Tuesday, July 15, 2008

Summertime and the reading is easy. . .

Ah, it's the half-way point in the summer but hopefully everyone still has some vacation time or a few long weekends to look forward to. Here are some reading suggestions to take along.

A summer spent renting a house in the French countryside sounds idyllic, but not if you're in a novel by Adam Thorpe. He's one of a posse of favourite British writers I regularly enthuse about, and I love his writing because it always disturbs. It makes you uncomfortable. It challenges the smug morals and cozy idealism of normal people. It short, it's nothing less than brilliant. In The Standing Pool, two academics and their three young daughters spend a few months living in a farmhouse in the Languedoc region of France. But their peace of mind (and the reader's) is gradually gnawed away by their sinister surroundings. There are hunters who encroach on the property. Their handyman Jean-Luc is acting strangely, spying on the family. The nearby village is still engrossed in deaths of the past - the more recent fall of a worker from the farmhouse roof, and the older deaths by execution of French Resistance fighters from the last world war. And at the centre of it all, lies the swimming pool in the backyard. Jean-Luc struggles to get the chemical formulations correct so that the family can swim but the water often remains murky. The code for the drowning alarm has gone missing. And then there are wild boars who lap at the water at night but the solution of creating an electric fence to keep them out seems dangerous when there are young children running about. . . If you've been fighting the heat, this is a great novel to send a few shivers down your back. Also give some of his backlist a try; I highly recommend The Rules of Perspective.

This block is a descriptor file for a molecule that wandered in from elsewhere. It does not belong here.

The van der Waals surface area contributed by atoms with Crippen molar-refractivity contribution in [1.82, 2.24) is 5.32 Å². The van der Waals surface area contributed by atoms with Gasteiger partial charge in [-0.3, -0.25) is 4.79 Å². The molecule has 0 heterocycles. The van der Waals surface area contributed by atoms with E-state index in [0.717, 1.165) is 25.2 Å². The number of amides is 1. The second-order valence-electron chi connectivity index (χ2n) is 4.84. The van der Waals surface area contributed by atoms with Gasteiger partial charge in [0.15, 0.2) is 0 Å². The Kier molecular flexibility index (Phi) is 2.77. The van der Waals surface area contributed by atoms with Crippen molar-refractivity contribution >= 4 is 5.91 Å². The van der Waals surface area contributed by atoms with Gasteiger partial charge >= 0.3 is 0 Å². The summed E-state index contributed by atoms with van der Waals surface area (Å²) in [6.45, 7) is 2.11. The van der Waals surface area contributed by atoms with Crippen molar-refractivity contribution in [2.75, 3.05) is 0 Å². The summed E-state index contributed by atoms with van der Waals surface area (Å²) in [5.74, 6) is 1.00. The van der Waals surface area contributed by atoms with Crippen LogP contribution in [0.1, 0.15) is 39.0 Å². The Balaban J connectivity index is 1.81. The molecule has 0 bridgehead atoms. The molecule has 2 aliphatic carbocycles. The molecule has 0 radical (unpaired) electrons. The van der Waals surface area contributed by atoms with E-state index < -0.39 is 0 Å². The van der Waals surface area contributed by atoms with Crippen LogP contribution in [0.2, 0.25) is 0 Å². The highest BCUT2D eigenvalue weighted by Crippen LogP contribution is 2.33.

You'll need a bit of humour after Thorpe, and David Lodge can always be relied upon to help. His latest novel Deaf Sentence, is a moving, but very funny look at being deaf and approaching death (deaf and death being interchangeable throughout in a series of amusing and ongoing puns). Professor Desmond Bates has taken early retirement but his life is about to get very stressful. He worries about his elderly father who increasingly can't look after himself but refuses to go into a nursing home. A beautiful but unstable graduate student keeps pestering him to give advice on her thesis - a linguistic examination of suicide notes - and then there are his ongoing frustrations (along with his wife's) over the problems caused by his deafness. His daily battles with the negative aspects of his hearing aids are quite poignant and insightful to those of us who take hearing for granted. But Lodge also mines this disability for full comic potential; a scene at a party describing Desmond's attempts to make conversation with his guests without letting them or his wife know that his hearing-aid batteries have run out is simply hilarious. Bates at heart is a lovable bloke and we cheer him on as he gets himself extricated out of some difficult situations. After all, we may laugh, but we all know we're going to have to deal with failing faculties ourselves at some stage in the future.